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The Hifter effect on the battle for Libya's Sirte

The expected liberation of Sirte in the near future is overshadowed by Khalifa Hifter, the commander of the Libyan National Army, steadily gaining power and territory through the militarization of the governance of much of eastern Libya.
A fighter from Libyan forces allied with the U.N.-backed government sits in an armoured vehicle during a battle with Islamic State militants in their remaining holdouts, in neighborhood Number Three in Sirte, Libya, October 8, 2016. REUTERS/Ismail Zitouny - RTSRDAK
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For months now, the ouster of Islamic State (IS) forces from Libya’s coastal city of Sirte has been touted as imminent, yet like the light at the end of the tunnel that is within sight but out of grasp, complete victory against IS continues to evade the Misratan-led, Bunyan al-Marsus (BM) forces, and their US allies.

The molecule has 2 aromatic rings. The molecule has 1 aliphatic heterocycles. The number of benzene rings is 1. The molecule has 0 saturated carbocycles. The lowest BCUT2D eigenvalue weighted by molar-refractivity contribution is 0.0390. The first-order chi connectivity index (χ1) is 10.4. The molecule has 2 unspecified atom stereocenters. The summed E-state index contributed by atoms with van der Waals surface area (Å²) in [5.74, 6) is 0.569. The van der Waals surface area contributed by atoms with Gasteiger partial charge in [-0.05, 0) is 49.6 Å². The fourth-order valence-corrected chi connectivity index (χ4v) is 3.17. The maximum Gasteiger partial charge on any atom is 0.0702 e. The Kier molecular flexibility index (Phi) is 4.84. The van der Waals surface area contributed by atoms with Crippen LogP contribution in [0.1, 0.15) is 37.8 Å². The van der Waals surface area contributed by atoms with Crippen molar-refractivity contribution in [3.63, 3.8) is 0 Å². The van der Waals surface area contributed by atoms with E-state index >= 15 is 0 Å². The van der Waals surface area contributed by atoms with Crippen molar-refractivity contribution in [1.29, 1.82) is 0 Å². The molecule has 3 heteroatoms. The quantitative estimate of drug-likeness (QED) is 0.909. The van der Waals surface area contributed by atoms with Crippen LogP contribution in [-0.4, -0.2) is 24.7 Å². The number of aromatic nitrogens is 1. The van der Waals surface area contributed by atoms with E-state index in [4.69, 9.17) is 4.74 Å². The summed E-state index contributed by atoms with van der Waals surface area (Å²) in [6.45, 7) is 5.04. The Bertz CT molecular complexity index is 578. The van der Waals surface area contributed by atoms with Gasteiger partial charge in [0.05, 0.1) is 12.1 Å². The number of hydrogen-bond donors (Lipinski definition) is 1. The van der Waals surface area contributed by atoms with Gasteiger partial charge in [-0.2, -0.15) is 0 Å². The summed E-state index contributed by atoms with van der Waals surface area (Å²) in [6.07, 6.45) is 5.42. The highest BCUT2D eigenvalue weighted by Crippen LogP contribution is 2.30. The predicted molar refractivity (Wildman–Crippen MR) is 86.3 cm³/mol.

There is still little doubt that a victory of some sort will be eventually won. In fact, before President Barack Obama leaves office, the United States may be able to claim that its aerial and training support have proved instrumental in ousting IS from Sirte. However, without a unified political solution in place through which Sirte’s battered infrastructure, public services and civilian way of life can be restored post-IS, any such victory may turn out to be very superficial. IS emerged in Sirte out of a Misratan occupation following the defeat of an al-Qaeda-linked jihadi group, Ansar al-Sharia, in 2013. The post-conflict stabilization was botched and both civilians in Sirte and Ansar al-Sharia fighters chafed under the Misratan yoke, the latter defecting wholesale to IS in 2015.

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